Chinese Vice Foreign Minister Fu Ying said Sunday that China has consistently attempted to resolve the South China Sea issue through friendly negotiations between sovereign countries directly concerned on the basis of historical facts and universally recognized international law.
Fu made the remarks in an interview with Xinhua on the relations between China and the Association of the Southeast Asian Nations (ASEAN).
“The South China Sea is not an issue between ASEAN and China, but rather between China and relevant ASEAN countries,” Fu said.
As for relevant issues between China and the Philippines and Vietnam respectively, Fu said China is committed to properly managing and tackling them through friendly consultations and urged “not let these differences affect the larger interest of bilateral relations and China-ASEAN relations as a whole.”Over past few months tensions have escalated between China and the Philippines over the Huangyan Island and also between China and Vietnam over other issues of sovereignty in the South China Sea.
In July, the 45th ASEAN Foreign Ministers’ Meeting held in Phnom Penh failed to issue a joint communique.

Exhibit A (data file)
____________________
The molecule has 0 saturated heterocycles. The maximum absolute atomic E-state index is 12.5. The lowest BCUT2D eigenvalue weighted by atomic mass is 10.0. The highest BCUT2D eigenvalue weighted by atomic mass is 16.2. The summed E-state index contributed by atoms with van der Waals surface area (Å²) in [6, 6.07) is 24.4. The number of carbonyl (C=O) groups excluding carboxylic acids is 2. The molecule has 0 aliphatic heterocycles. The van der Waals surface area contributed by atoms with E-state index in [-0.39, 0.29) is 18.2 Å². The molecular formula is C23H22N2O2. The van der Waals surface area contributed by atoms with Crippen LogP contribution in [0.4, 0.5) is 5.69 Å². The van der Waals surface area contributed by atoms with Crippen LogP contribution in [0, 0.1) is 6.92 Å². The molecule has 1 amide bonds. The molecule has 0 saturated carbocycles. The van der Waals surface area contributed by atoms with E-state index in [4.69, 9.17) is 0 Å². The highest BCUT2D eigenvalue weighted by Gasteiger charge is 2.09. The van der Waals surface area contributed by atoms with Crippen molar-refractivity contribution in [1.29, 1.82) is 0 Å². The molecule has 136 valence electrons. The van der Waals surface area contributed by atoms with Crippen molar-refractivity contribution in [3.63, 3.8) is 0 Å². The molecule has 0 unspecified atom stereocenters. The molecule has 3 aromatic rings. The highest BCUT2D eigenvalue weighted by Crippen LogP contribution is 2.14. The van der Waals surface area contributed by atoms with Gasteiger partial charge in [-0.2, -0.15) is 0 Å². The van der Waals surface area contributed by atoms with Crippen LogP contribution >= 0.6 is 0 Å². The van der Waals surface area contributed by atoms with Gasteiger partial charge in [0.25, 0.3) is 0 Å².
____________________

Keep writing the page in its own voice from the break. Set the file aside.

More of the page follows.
Fu said the reason why the ministers’ meeting was not able to issue a joint communique was because certain ASEAN members claiming sovereignty of parts of the South China Sea “tried to impose their own positions on this issue onto ASEAN.””Such acts go against the important consensus reached by China and ASEAN countries in the Declaration on the Conduct of Parties in the South China Sea (DOC),” Fu said, adding that the acts were opposed by most ASEAN countries during the recent meetings.
Certain countries were unable to make compromises which meant eventually ASEAN was not able to issue the Joint Communique, she said.
“This was not a situation the Chinese side had wanted to see,” the Chinese diplomat said.
The DOC signed by China and ASEAN countries a decade ago clearly provides that parties should “resolve their territorial and jurisdictional disputes by peaceful means, … through friendly consultations and negotiations by sovereign states directly concerned,” Fu noted.
“China hopes that all ASEAN countries will join China in working for a comprehensive and effective implementation of the DOC,” she said.
“China is also ready to enter into discussions with ASEAN countries on a code of conduct on the South China Sea when conditions are ripe,” she said.
China’s claims that it has sovereignty over Nansha Islands and their adjacent waters are based on solid and abundant historical and legal basis, Fu said, adding China has advocated shelving disputes and going for common development in the South China Sea pending a final resolution.